I'm trying to model count data with both a Poisson regression model and a Negative binomial model. These counts are referred to the spread of a disease in each spatial unit area (I have 110 obs). I work with R or SAS and I would like to do something like a SAR model but referred to counts (I need non-negative fitted values, of course). How can I account for spatial dependence? The only thing I can reasonably do is to use a SLX model (SAS allows you to do that) and comment the regression coefficients of the neighborhood. But is this a "real" spatial dependence? Which software can handle such (rare?) models?

  • $\begingroup$ Have you looked at Poisson / Negative binomial Markov Random Fields (MRF)? Multivariate Negative Binomial distributions can be constructed by using a multivariate gamma distribution as the mean for conditionally independent Poisson variables. Do you have publically available data and do they show clear signs of over-dispersion? And is there positive correlation between neighbouring areas? $\endgroup$ – Ege Rubak Sep 16 at 21:24
  • $\begingroup$ I have run a classical Poisson model and the data did show overdispersion. Things got better with the negative binomial model (I got an alpha of about 0.6) and the deviance residuals were okay. All these models were spatial lag-of-x models, so I got a set of coefficients related with the effect of the neighbours on the i-th spatial unit: this is the only way I used to model the space dependence, but I don't know if it is a good method. Can the models you mentioned be run in R or SAS? $\endgroup$ – maestus Sep 19 at 19:53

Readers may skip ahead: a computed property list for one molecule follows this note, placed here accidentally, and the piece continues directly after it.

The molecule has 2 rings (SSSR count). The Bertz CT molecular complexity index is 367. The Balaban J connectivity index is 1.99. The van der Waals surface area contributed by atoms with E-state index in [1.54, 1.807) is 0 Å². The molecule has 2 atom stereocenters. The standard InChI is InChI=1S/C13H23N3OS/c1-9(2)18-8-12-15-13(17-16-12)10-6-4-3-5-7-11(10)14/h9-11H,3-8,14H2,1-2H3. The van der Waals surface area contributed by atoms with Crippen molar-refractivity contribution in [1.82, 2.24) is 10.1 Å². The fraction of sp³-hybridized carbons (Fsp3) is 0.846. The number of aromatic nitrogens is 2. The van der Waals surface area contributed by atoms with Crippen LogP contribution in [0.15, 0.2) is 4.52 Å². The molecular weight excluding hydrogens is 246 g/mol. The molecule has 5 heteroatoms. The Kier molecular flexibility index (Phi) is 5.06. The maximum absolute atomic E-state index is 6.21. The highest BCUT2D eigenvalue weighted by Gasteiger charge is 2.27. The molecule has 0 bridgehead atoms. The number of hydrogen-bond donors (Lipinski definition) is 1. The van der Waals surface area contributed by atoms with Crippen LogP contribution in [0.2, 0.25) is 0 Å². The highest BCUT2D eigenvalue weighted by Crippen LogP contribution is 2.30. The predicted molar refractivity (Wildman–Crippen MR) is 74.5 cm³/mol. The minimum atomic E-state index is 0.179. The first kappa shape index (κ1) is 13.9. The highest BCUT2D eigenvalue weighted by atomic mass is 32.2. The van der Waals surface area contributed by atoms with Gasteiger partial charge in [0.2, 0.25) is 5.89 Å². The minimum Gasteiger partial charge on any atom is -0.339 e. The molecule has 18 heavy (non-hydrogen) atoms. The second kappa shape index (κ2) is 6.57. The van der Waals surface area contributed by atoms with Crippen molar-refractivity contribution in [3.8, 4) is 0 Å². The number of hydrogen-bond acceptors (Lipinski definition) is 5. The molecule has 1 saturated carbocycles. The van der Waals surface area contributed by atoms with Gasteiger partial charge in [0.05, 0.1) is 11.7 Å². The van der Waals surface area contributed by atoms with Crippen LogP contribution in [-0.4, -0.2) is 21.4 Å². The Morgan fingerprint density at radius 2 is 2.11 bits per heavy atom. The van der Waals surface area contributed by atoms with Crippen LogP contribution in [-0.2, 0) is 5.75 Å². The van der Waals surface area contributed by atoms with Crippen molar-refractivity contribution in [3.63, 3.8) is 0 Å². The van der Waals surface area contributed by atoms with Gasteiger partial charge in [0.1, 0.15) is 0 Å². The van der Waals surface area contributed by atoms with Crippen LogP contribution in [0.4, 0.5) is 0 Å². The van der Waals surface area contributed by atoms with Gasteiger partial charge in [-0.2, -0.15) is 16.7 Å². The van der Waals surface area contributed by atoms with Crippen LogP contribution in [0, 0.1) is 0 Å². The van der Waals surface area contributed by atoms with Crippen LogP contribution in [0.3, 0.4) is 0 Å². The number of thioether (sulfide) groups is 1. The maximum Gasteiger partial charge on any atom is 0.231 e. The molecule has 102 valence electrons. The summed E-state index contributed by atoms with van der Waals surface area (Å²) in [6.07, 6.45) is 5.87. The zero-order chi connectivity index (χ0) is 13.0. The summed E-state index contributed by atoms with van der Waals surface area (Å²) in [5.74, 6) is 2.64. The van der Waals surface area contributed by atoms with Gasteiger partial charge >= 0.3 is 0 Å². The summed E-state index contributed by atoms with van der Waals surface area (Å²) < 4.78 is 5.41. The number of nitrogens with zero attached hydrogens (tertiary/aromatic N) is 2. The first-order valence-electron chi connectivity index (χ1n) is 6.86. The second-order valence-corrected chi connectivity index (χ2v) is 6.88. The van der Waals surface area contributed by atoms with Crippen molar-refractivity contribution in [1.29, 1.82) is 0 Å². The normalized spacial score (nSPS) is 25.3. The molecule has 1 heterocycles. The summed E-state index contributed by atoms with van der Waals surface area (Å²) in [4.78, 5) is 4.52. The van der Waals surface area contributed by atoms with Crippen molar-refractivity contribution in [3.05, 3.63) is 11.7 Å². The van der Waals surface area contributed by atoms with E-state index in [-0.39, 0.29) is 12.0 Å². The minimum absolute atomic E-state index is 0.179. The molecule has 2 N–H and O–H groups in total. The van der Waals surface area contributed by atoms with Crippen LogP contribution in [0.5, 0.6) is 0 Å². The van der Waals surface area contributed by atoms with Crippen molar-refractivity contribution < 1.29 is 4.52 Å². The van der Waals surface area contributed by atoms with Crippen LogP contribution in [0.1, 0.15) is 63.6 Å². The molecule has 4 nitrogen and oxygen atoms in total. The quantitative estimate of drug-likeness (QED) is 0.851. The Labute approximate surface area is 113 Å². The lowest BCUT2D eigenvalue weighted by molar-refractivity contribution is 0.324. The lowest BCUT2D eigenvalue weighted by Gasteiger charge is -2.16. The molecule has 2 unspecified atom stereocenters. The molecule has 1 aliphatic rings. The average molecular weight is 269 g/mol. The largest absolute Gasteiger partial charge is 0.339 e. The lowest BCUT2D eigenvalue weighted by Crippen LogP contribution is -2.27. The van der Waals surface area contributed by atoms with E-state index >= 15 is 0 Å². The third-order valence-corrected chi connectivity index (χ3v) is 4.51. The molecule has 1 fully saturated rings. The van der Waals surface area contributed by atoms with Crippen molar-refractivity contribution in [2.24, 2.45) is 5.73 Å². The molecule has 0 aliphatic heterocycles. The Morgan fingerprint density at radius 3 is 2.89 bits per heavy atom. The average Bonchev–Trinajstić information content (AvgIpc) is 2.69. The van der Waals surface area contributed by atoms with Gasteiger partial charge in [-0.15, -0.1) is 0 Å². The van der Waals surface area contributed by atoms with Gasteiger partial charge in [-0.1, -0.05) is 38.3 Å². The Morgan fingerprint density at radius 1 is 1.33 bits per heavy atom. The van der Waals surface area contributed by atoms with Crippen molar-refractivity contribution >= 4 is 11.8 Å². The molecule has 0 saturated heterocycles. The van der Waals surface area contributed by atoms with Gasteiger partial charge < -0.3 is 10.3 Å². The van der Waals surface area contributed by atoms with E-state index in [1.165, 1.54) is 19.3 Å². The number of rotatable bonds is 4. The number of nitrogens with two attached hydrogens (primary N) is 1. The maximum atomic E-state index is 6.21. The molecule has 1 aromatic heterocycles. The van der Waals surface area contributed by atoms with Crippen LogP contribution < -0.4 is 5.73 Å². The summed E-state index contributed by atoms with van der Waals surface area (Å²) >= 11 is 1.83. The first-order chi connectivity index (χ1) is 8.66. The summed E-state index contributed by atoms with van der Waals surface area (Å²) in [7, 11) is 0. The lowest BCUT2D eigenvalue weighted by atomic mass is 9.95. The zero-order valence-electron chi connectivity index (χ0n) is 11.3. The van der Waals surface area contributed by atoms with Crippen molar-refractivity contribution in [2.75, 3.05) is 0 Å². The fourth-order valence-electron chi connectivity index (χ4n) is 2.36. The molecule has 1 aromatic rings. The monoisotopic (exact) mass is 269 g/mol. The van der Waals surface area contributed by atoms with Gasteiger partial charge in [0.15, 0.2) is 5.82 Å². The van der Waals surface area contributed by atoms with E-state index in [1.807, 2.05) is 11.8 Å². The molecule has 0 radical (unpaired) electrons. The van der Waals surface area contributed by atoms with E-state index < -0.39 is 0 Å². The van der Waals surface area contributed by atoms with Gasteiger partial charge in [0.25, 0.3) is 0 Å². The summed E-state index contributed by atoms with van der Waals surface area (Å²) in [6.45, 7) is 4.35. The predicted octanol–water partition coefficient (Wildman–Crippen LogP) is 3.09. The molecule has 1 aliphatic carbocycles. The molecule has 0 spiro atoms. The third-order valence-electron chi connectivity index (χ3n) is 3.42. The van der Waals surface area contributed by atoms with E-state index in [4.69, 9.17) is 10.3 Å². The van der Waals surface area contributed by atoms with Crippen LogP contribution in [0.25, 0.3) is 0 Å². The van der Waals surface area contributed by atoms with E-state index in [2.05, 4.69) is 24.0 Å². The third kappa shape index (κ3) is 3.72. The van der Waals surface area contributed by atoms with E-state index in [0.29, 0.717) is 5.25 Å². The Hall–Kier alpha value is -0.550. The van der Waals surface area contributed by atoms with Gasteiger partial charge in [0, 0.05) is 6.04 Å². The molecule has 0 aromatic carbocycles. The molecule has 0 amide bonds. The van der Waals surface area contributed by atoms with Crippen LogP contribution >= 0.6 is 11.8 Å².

• $\begingroup$ I'm not sure what is available in R/SAS these days. I looked at multivariate negative binomial distributions 10 years ago and at that point there wasn't much around, but it may be better now. I also probably have some old experimental R code that I could try out if you have example data publicly available? $\endgroup$ – Ege Rubak Sep 22 at 8:02

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